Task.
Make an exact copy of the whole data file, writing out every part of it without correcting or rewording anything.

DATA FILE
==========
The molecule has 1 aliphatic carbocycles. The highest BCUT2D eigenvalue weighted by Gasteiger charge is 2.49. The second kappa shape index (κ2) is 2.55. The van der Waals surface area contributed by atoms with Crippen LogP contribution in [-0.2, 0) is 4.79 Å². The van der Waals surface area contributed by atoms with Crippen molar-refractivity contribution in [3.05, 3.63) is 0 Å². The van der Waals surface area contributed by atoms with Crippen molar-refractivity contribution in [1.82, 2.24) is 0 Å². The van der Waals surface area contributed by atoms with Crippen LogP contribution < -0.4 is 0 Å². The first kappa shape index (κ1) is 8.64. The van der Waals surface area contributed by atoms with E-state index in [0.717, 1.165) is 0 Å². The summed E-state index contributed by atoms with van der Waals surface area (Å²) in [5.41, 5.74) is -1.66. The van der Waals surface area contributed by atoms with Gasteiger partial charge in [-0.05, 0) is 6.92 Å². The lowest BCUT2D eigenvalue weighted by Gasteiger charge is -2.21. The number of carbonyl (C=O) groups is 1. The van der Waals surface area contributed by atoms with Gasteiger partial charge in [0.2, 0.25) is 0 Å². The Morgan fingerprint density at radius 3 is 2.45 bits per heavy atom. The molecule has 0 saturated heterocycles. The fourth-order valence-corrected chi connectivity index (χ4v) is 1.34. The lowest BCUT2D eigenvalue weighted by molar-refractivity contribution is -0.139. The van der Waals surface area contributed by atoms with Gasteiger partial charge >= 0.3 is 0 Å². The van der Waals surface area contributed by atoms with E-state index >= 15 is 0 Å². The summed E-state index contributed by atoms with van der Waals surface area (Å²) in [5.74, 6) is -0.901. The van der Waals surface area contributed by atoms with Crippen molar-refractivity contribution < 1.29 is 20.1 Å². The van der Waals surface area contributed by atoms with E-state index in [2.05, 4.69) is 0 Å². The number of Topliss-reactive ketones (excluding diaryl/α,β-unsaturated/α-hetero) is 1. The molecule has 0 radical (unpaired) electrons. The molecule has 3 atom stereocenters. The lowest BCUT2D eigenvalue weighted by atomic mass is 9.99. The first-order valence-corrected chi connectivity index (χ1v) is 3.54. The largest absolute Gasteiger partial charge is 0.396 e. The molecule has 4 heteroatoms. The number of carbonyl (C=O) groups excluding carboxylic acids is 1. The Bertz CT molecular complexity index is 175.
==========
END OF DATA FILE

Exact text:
The molecule has 1 aliphatic carbocycles. The highest BCUT2D eigenvalue weighted by Gasteiger charge is 2.49. The second kappa shape index (κ2) is 2.55. The van der Waals surface area contributed by atoms with Crippen LogP contribution in [-0.2, 0) is 4.79 Å². The van der Waals surface area contributed by atoms with Crippen molar-refractivity contribution in [3.05, 3.63) is 0 Å². The van der Waals surface area contributed by atoms with Crippen molar-refractivity contribution in [1.82, 2.24) is 0 Å². The van der Waals surface area contributed by atoms with Crippen LogP contribution < -0.4 is 0 Å². The first kappa shape index (κ1) is 8.64. The van der Waals surface area contributed by atoms with E-state index in [0.717, 1.165) is 0 Å². The summed E-state index contributed by atoms with van der Waals surface area (Å²) in [5.41, 5.74) is -1.66. The van der Waals surface area contributed by atoms with Gasteiger partial charge in [-0.05, 0) is 6.92 Å². The lowest BCUT2D eigenvalue weighted by Gasteiger charge is -2.21. The number of carbonyl (C=O) groups is 1. The van der Waals surface area contributed by atoms with Gasteiger partial charge in [0.2, 0.25) is 0 Å². The Morgan fingerprint density at radius 3 is 2.45 bits per heavy atom. The molecule has 0 saturated heterocycles. The fourth-order valence-corrected chi connectivity index (χ4v) is 1.34. The lowest BCUT2D eigenvalue weighted by molar-refractivity contribution is -0.139. The van der Waals surface area contributed by atoms with Gasteiger partial charge >= 0.3 is 0 Å². The van der Waals surface area contributed by atoms with E-state index >= 15 is 0 Å². The summed E-state index contributed by atoms with van der Waals surface area (Å²) in [5.74, 6) is -0.901. The van der Waals surface area contributed by atoms with Crippen molar-refractivity contribution < 1.29 is 20.1 Å². The van der Waals surface area contributed by atoms with E-state index in [2.05, 4.69) is 0 Å². The number of Topliss-reactive ketones (excluding diaryl/α,β-unsaturated/α-hetero) is 1. The molecule has 0 radical (unpaired) electrons. The molecule has 3 atom stereocenters. The lowest BCUT2D eigenvalue weighted by atomic mass is 9.99. The first-order valence-corrected chi connectivity index (χ1v) is 3.54. The largest absolute Gasteiger partial charge is 0.396 e. The molecule has 4 heteroatoms. The number of carbonyl (C=O) groups excluding carboxylic acids is 1. The Bertz CT molecular complexity index is 175.